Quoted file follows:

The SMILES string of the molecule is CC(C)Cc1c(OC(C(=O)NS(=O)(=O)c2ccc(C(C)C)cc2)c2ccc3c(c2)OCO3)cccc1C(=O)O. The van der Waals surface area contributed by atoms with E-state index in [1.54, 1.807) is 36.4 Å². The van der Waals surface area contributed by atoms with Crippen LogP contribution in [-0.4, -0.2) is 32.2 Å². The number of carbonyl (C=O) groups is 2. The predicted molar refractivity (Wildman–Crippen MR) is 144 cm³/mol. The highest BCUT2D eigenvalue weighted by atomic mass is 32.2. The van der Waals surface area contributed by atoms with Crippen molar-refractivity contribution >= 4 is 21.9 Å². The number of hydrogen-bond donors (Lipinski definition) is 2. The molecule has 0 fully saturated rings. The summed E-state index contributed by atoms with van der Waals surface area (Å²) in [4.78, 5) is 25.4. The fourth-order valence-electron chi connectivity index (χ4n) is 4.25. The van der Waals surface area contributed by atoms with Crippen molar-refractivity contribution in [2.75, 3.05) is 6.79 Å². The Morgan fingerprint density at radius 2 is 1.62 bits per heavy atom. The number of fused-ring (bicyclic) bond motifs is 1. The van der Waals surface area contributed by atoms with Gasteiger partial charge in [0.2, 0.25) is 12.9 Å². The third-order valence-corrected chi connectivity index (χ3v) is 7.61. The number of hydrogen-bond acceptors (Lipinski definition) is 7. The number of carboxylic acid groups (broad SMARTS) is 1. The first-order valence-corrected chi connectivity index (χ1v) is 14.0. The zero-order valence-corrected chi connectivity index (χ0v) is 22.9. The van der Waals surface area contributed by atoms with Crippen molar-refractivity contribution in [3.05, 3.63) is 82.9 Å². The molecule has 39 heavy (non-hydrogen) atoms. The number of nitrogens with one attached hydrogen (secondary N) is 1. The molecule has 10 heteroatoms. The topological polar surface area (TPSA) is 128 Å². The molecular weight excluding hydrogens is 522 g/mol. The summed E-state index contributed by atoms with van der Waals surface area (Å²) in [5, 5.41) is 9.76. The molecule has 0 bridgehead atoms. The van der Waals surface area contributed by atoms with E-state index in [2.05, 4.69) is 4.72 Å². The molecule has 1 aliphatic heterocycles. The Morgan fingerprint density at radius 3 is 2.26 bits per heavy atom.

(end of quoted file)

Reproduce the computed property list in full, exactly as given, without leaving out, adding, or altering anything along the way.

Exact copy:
The SMILES string of the molecule is CC(C)Cc1c(OC(C(=O)NS(=O)(=O)c2ccc(C(C)C)cc2)c2ccc3c(c2)OCO3)cccc1C(=O)O. The van der Waals surface area contributed by atoms with E-state index in [1.54, 1.807) is 36.4 Å². The van der Waals surface area contributed by atoms with Crippen LogP contribution in [-0.4, -0.2) is 32.2 Å². The number of carbonyl (C=O) groups is 2. The predicted molar refractivity (Wildman–Crippen MR) is 144 cm³/mol. The highest BCUT2D eigenvalue weighted by atomic mass is 32.2. The van der Waals surface area contributed by atoms with Crippen molar-refractivity contribution >= 4 is 21.9 Å². The number of hydrogen-bond donors (Lipinski definition) is 2. The molecule has 0 fully saturated rings. The summed E-state index contributed by atoms with van der Waals surface area (Å²) in [4.78, 5) is 25.4. The fourth-order valence-electron chi connectivity index (χ4n) is 4.25. The van der Waals surface area contributed by atoms with Crippen molar-refractivity contribution in [2.75, 3.05) is 6.79 Å². The Morgan fingerprint density at radius 2 is 1.62 bits per heavy atom. The number of fused-ring (bicyclic) bond motifs is 1. The van der Waals surface area contributed by atoms with Gasteiger partial charge in [0.2, 0.25) is 12.9 Å². The third-order valence-corrected chi connectivity index (χ3v) is 7.61. The number of hydrogen-bond acceptors (Lipinski definition) is 7. The number of carboxylic acid groups (broad SMARTS) is 1. The first-order valence-corrected chi connectivity index (χ1v) is 14.0. The zero-order valence-corrected chi connectivity index (χ0v) is 22.9. The van der Waals surface area contributed by atoms with Crippen molar-refractivity contribution in [3.05, 3.63) is 82.9 Å². The molecule has 39 heavy (non-hydrogen) atoms. The number of nitrogens with one attached hydrogen (secondary N) is 1. The molecule has 10 heteroatoms. The topological polar surface area (TPSA) is 128 Å². The molecular weight excluding hydrogens is 522 g/mol. The summed E-state index contributed by atoms with van der Waals surface area (Å²) in [5, 5.41) is 9.76. The molecule has 0 bridgehead atoms. The van der Waals surface area contributed by atoms with E-state index in [2.05, 4.69) is 4.72 Å². The molecule has 1 aliphatic heterocycles. The Morgan fingerprint density at radius 3 is 2.26 bits per heavy atom.